Ask the Doctor
Questions about kidney disease? Risk factors? Signs and symptoms? Are you concerned about yourself, a friend or family member? Ask Dr. Spry.
By Laura Byham-Gray, PhD, RD, CNSD
Keeping in good blood glucose control is important for lowering your risk for health complications. Glucose, often described as sugar, is made by the body, usually after eating, and serves as the fuel for every body cell. Diabetes mellitus, either type 1 or type 2, is the leading cause of kidney disease. When blood glucose levels stay high and uncontrolled over a period of time, blood flow to the kidneys is impaired, resulting in damage to the kidneys and their important functions. In addition, high blood glucose levels will lower the ability of the nerves to empty the bladder. The urine that stays in the bladder may then cause added pressure to build up, and may injure the kidneys.
In order to prevent or delay kidney disease from developing, you must be aware of its early and late stage signs and symptoms. The presence of albumin (a type of body protein) in the urine is the first sign of kidney disease, even before abnormalities in blood are found. Albumin in your urine may also be an early sign of changes in your blood. Other early signs of potential problems with kidney function include frequent trips to the bathroom and high blood pressure. Treatment at these early stages may lower the likelihood that kidney disease will progress to kidney failure. Later symptoms of kidney disease include edema (swelling of legs and ankles) and leg cramps. Changes in blood are found at this time, such as high levels of blood urea nitrogen (BUN is a substance your body makes when it uses protein) and lowering of the glomeruler filtration rate (GFR), which identifies your current level of kidney function. You may also feel tired and weak, which may be a sign of anemia (low red blood cell count). Other people may experience nausea and vomiting, or have itchy skin. Lastly, you may notice that you need less insulin or diabetes medication taken by mouth, since the diseased kidneys cannot break down or metabolize the insulin, and your body does not need as much.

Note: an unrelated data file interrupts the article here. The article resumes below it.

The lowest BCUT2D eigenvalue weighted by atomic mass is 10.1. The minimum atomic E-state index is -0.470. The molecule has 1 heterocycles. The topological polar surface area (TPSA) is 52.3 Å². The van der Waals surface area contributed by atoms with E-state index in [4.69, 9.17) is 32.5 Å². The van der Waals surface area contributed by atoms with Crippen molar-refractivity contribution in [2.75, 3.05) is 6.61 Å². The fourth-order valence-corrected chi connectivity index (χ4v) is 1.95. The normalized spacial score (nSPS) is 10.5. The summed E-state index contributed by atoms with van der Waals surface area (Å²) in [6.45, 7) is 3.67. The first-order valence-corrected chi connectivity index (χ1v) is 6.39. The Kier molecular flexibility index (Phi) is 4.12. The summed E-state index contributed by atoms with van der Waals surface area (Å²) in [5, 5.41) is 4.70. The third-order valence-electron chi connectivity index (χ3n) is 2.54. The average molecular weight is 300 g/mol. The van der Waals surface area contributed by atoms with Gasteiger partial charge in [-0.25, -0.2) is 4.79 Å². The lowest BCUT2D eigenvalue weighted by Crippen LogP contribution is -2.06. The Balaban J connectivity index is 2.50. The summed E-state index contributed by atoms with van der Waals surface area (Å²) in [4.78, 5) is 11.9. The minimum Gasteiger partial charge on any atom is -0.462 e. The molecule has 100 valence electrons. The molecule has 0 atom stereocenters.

The leading cause of death in the United States is heart disease; having both diabetes and kidney disease increases your risk. It is well known that high blood glucose levels that stay high over a period of time create changes in the blood vessels, leading eventually to heart disease. On the other hand, the relationship between kidney disease and heart disease is complex, and seems to be related to many factors, including anemia, malnutrition, or infections, as well as mineral and bone disorders.
Being involved in your treatment plan is essential! Checking your blood glucose levels at home and making sure that your hemoglobin A1C (a blood test that tells how well your blood glucose has been controlled over the last few months) is less than seven percent is first and foremost. Keeping in good glucose control is the best way to lower your risk of both kidney and heart disease. Follow-up with your primary care doctor or endocrinologist (a doctor specializing in diabetes) to make sure that you have your urine tested at least once a year to find any early changes in kidney function. You should also have your blood checked regularly for calcium, phosphorus and parathyroid hormone (bone hormone) to be sure that your bones are healthy. Other tests should include your total blood count (so that anemia can be treated early), as well as blood cholesterol type and level. Make sure you have your blood pressure checked often, and remember to take blood pressure medication if prescribed. Follow your diet for weight and blood glucose control, and get plenty of regular exercise. Avoid alcohol and cigarettes. If you have any of the symptoms identified above, you should see your doctor immediately.
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©2013 National Kidney Foundation. All rights reserved. This material does not constitute medical advice. It is intended for informational purposes only. Please consult a physician for specific treatment recommendations.